12 IR 64 Breeding tree for Indica variety IR64                    Crossing &  Unpredictable & most extensive genome alterations and their accumulation at every single New varieties

13 IR 64 Breeding tree for Indica variety IR64                     @ Unpredictable & most extensive genome alterations and their accumulation at every single step. The blue box represents the ‚natural‘ rice genome; the barrs indicate the genetic changes underlying the,traditional‘ development to a modern rice variety Mutations Recombinations Translocations Deletions genetically modified genome Every modern variety in every crop is intensly „genetically modified“, and unregulated!

14 Breeding tree for ‚Golden‘ IR64                     @ Mutations Recombinations Translocations Deletions Golden IR 64 IR 64 One relatively precise & defined & minor change in the IR64 genome: why extrem deregulation requirements?! genetically modified genomegenetically engineered genome

15 Effect of an ‚extreme precautionary approach to regulation‘ on public goods research for food security in developing countries: There are numerous scientists and in public institutions which have capacity, funding and motivation to apply GM- science successfully to problems in food security. Very few of those have the capacity, understanding and know-how to develop a product from scientific insight. Probably, no public institution has the resources, experience, and motivation to carry a single GMO product accross the hurdles of todays regulatory procedures. Even with support from the private sector, deregulation of a novel GMO event has become an astronomic task. If we continue with present regulatory standards, the potential of GM technology for humanitarian uses will not reach the poor!

16 January 2004, ISBN

17 ‚The European Union is ignoring a „moral imperative“ to promote genetically modified crops for their great potential for helping the developing world.‘ ‚We believe EU regulators have not paid enough attention to the impact of EU regulations on agriculture in developing countries.‘ ‚The current evidence from safety assessments of GM crops does not suggest any significant risk to people who eat them.‘ (and to the environment). ‚An excessively conservative interpretation of the precautionary approach... is fundamentally at odds... and essentially impractical.‘ ‚To hold to the most conservative interpretation of the precautionary approach invokes the fallacy of thinking that the option of doing nothing is itself without risk.‘

18 GMO-technology enables to nutritionally optimise food security crops, but extreme precautionary regulation prevents the use of this technology in public goods projects to the benefit of the poor in developing countries.

19  The present radical application of the ‚precautionary principle‘ is immoral. It leads to defined, predictable, and dramatic damages to life, health, and biodiversity. All risks claimed, so far, inherent to GMO-technology are, in comparison, minor and they are just hypothetical.  Regulatory regimes affected by this attitude lead to an astronomic waste of financial, intellectual and mental resources. They are scientifically unjustified, and they prevent the use of GMO-technology in public goods projects and not in industrial ones.  Those with power in the public & political domain ignoring these facts, those fighting the technology for a political agenda, and those insisting in extreme precautionary regulations, share responsibility for future unnecessary suffering and death of millions.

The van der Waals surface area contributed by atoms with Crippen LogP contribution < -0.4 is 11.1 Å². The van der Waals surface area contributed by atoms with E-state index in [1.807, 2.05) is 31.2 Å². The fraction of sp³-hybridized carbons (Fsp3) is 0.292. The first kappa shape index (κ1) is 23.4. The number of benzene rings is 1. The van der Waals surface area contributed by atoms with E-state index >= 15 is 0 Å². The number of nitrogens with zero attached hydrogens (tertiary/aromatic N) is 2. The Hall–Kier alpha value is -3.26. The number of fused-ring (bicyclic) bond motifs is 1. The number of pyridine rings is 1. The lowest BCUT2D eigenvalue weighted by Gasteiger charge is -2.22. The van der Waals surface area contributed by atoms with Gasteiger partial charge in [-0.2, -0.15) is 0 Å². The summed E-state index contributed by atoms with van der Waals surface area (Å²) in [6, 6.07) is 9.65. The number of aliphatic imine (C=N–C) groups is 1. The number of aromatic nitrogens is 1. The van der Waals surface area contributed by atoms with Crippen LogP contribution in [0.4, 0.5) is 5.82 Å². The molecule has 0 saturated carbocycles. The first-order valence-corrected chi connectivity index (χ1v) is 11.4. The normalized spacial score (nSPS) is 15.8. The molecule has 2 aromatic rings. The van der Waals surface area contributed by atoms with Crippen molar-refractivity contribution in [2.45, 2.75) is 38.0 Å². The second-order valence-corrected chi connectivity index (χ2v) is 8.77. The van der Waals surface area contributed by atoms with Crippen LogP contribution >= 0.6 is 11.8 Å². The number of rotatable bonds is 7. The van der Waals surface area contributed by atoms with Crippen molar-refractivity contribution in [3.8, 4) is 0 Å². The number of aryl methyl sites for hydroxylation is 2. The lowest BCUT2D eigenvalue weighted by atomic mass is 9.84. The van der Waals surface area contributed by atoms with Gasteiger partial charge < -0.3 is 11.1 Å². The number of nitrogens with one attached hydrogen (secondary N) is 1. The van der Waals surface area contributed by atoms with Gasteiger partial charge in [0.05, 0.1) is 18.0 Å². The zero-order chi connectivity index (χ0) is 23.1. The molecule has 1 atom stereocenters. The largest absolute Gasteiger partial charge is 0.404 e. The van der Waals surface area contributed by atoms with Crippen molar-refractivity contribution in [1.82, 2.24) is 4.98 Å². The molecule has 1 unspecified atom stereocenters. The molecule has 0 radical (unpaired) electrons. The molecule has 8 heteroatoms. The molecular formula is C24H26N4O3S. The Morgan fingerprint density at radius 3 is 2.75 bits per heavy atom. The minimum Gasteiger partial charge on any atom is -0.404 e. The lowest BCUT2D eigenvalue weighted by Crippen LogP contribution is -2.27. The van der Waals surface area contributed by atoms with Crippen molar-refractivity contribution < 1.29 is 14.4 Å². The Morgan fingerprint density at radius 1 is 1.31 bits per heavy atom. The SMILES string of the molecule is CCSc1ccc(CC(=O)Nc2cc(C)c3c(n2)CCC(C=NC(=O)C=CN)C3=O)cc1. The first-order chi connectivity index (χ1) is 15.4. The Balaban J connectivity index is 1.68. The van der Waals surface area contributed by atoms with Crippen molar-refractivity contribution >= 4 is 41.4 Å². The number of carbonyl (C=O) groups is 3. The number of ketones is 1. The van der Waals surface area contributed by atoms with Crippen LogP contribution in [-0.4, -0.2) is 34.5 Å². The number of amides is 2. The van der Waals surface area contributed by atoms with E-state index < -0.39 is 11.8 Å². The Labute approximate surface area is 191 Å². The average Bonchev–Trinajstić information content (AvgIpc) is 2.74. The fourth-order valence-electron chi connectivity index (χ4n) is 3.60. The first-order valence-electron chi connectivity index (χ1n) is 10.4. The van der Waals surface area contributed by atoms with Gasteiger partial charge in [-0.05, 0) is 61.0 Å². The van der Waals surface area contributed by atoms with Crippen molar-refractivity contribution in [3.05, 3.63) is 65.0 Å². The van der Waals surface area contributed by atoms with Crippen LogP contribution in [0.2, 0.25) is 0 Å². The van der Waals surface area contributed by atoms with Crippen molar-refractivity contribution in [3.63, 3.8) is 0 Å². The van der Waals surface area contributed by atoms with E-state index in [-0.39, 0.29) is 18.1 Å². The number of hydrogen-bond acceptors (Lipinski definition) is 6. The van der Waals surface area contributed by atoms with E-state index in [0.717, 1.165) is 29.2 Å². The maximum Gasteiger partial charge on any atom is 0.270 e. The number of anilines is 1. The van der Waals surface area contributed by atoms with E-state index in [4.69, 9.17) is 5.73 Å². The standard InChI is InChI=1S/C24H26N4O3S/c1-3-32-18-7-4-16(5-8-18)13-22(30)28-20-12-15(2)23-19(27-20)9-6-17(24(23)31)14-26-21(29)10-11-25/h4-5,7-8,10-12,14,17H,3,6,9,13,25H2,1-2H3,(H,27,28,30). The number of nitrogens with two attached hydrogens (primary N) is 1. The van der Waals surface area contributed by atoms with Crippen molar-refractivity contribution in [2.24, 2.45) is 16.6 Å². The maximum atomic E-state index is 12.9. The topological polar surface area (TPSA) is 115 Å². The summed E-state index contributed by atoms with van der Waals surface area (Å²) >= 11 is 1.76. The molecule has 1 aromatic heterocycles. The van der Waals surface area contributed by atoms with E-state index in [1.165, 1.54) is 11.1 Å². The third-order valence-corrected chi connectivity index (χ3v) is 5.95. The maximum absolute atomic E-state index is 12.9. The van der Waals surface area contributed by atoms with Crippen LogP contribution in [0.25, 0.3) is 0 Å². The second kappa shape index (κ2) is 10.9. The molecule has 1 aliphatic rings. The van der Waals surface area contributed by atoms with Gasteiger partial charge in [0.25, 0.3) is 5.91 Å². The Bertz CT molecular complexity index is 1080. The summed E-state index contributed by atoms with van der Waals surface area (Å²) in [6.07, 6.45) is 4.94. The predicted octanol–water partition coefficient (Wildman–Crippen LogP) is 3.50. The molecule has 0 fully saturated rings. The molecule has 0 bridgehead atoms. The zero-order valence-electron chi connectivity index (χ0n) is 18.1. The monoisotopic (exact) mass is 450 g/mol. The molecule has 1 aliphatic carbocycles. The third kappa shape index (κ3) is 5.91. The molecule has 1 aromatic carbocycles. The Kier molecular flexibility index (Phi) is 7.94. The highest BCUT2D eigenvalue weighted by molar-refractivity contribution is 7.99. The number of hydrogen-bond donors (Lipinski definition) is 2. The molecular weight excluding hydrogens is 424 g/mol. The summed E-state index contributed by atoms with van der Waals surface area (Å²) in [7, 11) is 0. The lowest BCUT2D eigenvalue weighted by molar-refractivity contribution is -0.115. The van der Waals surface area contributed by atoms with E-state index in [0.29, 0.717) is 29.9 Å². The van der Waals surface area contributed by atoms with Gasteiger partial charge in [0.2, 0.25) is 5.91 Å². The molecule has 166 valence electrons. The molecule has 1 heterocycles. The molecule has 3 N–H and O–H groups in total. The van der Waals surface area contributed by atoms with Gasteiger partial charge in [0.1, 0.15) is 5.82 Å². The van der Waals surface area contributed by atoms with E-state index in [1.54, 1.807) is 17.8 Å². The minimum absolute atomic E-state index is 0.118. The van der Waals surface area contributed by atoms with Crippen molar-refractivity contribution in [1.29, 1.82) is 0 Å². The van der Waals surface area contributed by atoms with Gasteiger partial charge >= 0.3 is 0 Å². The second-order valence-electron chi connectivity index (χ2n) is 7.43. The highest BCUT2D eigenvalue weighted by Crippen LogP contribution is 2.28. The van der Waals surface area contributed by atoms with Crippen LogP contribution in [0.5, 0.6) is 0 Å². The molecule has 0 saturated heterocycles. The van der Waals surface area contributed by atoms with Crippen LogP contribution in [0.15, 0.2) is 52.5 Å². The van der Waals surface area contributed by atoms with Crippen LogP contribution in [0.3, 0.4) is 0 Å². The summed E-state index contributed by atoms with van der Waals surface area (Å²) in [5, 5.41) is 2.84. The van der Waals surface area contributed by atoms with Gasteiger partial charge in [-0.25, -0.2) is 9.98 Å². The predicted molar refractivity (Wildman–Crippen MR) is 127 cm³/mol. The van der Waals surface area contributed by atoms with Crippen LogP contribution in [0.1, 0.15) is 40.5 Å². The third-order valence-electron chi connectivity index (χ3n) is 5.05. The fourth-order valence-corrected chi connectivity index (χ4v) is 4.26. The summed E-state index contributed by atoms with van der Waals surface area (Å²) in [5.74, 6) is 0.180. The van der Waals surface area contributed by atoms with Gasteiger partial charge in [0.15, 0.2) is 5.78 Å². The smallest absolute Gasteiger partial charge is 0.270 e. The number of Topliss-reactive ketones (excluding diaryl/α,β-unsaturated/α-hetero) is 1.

20 In the early 19th century a Thai princess celebrated her 18th birthday. She fell into the palace pond and drowned in front of hundreds of guests. Nobody helped her out of the water. Why? It was „taboo“ to touch a member of the „divine“ royal family! We believe that we would have saved the princess, however...

21 In the early 21st century 500‘000 children per year become blind and 6‘000 per day die from vitamin A-malnutrition. This could be prevented with the help of „GMO‘s“. However GMO‘s are „taboo“ for our society which prefers to trust „phantom risks“ instead of scientific evidence.

22  RDA (Recommended Daily Allowance): 0.3 mg/day for 1-3 year old child, based on 4-month body store.  The average amount needed to prevent deficiency state is ½ of that needed for adequate storage (0.15 mg/day).  Conversion factor to RAE (Retinol Activity Equivalents) is for fruits and vegetables 12:1; for  -carotene in oil 2:1.  100 g Golden Rice contain 0.16 mg  -carotene, stored in lipid membranes (possibly most comparable to oil).  The amount of available vitamin A depends upon bioavailability (absorption and bioconversion).  Golden Rice has a simple and disgestible food matrix. Assuming, therefore, a 2:1 conversion, 100 g of Golden Rice may provide 50% of the total vitamin A required.  This hypothesis will be tested, with financial support from NIH, by the USDA Human Nutrition Laboratory, in China. How much Golden Rice has a child to eat to defeat vitamin A-deficiency?  200 g/day may be sufficient, but we will know only after nutritional studies have been completed.